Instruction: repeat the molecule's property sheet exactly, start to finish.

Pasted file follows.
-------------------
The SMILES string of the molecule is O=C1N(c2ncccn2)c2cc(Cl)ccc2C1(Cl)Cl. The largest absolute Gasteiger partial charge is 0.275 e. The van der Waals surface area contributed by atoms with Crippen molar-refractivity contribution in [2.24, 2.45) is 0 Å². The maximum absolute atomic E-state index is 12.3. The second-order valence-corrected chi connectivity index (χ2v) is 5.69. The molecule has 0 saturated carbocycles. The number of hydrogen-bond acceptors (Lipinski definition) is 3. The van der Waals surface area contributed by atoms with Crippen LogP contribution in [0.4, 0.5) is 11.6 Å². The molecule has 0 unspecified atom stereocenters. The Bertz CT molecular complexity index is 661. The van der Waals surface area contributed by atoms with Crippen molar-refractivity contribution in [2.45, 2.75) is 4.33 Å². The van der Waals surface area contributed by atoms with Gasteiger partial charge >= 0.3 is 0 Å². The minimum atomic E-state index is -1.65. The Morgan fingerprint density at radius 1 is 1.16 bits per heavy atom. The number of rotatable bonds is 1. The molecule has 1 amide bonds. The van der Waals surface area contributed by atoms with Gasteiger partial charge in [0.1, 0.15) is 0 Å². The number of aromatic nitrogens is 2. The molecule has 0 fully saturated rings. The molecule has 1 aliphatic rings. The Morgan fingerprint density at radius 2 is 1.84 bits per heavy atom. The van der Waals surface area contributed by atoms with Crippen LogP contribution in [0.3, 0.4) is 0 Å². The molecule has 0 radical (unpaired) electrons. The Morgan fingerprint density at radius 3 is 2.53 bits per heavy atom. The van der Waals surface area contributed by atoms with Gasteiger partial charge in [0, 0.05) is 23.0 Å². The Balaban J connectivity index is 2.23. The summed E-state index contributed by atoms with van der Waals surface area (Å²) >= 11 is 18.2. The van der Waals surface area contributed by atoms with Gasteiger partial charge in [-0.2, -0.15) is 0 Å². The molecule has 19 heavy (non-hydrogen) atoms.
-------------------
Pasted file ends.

The SMILES string of the molecule is O=C1N(c2ncccn2)c2cc(Cl)ccc2C1(Cl)Cl. The largest absolute Gasteiger partial charge is 0.275 e. The van der Waals surface area contributed by atoms with Crippen molar-refractivity contribution in [2.24, 2.45) is 0 Å². The maximum absolute atomic E-state index is 12.3. The second-order valence-corrected chi connectivity index (χ2v) is 5.69. The molecule has 0 saturated carbocycles. The number of hydrogen-bond acceptors (Lipinski definition) is 3. The van der Waals surface area contributed by atoms with Crippen LogP contribution in [0.4, 0.5) is 11.6 Å². The molecule has 0 unspecified atom stereocenters. The Bertz CT molecular complexity index is 661. The van der Waals surface area contributed by atoms with Crippen molar-refractivity contribution in [2.45, 2.75) is 4.33 Å². The van der Waals surface area contributed by atoms with Gasteiger partial charge >= 0.3 is 0 Å². The minimum atomic E-state index is -1.65. The Morgan fingerprint density at radius 1 is 1.16 bits per heavy atom. The number of rotatable bonds is 1. The molecule has 1 amide bonds. The van der Waals surface area contributed by atoms with Gasteiger partial charge in [0.1, 0.15) is 0 Å². The number of aromatic nitrogens is 2. The molecule has 0 fully saturated rings. The molecule has 1 aliphatic rings. The Morgan fingerprint density at radius 2 is 1.84 bits per heavy atom. The van der Waals surface area contributed by atoms with Crippen LogP contribution in [0.3, 0.4) is 0 Å². The molecule has 0 radical (unpaired) electrons. The Morgan fingerprint density at radius 3 is 2.53 bits per heavy atom. The van der Waals surface area contributed by atoms with Gasteiger partial charge in [0, 0.05) is 23.0 Å². The Balaban J connectivity index is 2.23. The summed E-state index contributed by atoms with van der Waals surface area (Å²) >= 11 is 18.2. The van der Waals surface area contributed by atoms with Gasteiger partial charge in [-0.2, -0.15) is 0 Å². The molecule has 19 heavy (non-hydrogen) atoms.